Nouns, Nouns, and More Nouns!

I’ve written about this in another entry. But the trouble is so widespread that I will add to that entry here. The first entry on this subject was called “Don’t Use Nouns as Adjectives” and was an attempt to point out a particular sin involving the misuse of nouns. This entry takes another step or two.


The struggle against this pestilence has a long history. H. W. Fowler in A Dictionary of Modern English Usage, first published in 1926, wrote, “if a large vehicle fleet were translated into either a large fleet of vehicles or a fleet of large vehicles an ambiguity would be removed.”


Wilson Follett in Modern American Usage (1966) called this sort of trouble, tongue in cheek, a “noun-plague,” using the noun “noun” as an adjective to modify the noun “plague.” (The argument could be made that the hyphen turns it into a single noun, but “a plague of nouns” would be better.)


Follett’s point is a subtle one. Using language well is about exciting the senses to produce meaning. Exciting the senses is about movement. And to the extent that writing is static, it “dulls narrative and description” and produces “an impoverishment of experience.”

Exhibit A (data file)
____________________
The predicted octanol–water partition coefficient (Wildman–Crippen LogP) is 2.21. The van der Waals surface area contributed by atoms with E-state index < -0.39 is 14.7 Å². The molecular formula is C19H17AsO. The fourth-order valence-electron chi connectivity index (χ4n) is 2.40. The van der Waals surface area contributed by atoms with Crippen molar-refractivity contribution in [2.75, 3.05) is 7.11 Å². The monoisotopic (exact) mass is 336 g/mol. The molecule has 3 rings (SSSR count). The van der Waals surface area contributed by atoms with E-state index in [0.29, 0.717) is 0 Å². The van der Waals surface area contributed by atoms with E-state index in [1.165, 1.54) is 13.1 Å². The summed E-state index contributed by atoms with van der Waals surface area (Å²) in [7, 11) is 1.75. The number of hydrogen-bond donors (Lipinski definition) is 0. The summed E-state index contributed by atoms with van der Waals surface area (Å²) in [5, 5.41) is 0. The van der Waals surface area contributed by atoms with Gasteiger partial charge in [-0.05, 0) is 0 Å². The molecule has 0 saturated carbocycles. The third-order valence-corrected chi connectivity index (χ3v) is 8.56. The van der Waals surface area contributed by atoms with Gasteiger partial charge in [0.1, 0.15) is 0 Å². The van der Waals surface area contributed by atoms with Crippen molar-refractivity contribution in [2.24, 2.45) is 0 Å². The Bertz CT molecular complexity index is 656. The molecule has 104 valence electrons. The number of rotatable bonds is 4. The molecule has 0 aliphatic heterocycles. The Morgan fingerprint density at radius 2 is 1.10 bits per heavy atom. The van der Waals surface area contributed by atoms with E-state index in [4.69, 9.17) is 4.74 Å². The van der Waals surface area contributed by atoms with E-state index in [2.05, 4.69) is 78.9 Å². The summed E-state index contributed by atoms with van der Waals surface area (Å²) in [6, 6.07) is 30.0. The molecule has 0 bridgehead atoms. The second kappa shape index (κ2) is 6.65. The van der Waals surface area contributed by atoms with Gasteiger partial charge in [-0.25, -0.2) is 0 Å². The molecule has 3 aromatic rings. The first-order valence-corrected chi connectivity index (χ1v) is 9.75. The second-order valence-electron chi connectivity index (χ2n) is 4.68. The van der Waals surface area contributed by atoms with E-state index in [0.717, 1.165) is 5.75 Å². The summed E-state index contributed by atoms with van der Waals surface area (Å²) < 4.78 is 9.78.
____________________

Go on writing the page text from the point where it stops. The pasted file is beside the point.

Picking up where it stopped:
So his argument is generally against using static nouns in place of active verbs. He begins with the simple example of instructions on an envelope to “apply pressure to seal.”


Apply pressure,” he says, “is a weak indirection for press down.” And the more complicated the attempt on the part of misguided writers, the more unwieldy the structure grows.


This sentence, from Fowler, is about testing food. “Strangeness of samples has been shown to lead to relative rejection of products in the comparative absence of clues to a frame of reference within which judgement may take place.”


This is not merely a case of using nouns as adjectives. It amounts to high crimes and misdemeanors against the language. Here the author has constructed great abstractions by compounding nouns. For example, a quantity or thing that we cannot know is created by “Strangeness of samples,” and it somehow leads to a thing called “relative rejection.” None of this falls within the realm of human experience.


In other words, it is incomprehensible nonsense.


In a similar vein, Fowler faults writers for “using a long string of words as a sort of adjectival sea serpent (e.g. a large vehicle fleet operator mileage restriction has now been made imperative.)


So by now you should be able to tell what’s wrong with this: 


“The prediction of the existence of antiparticles was made by P.A.M. Dirac in 1927 and its confirmation was an important reason for the construction of the Bevatron at Berkeley in 1954.”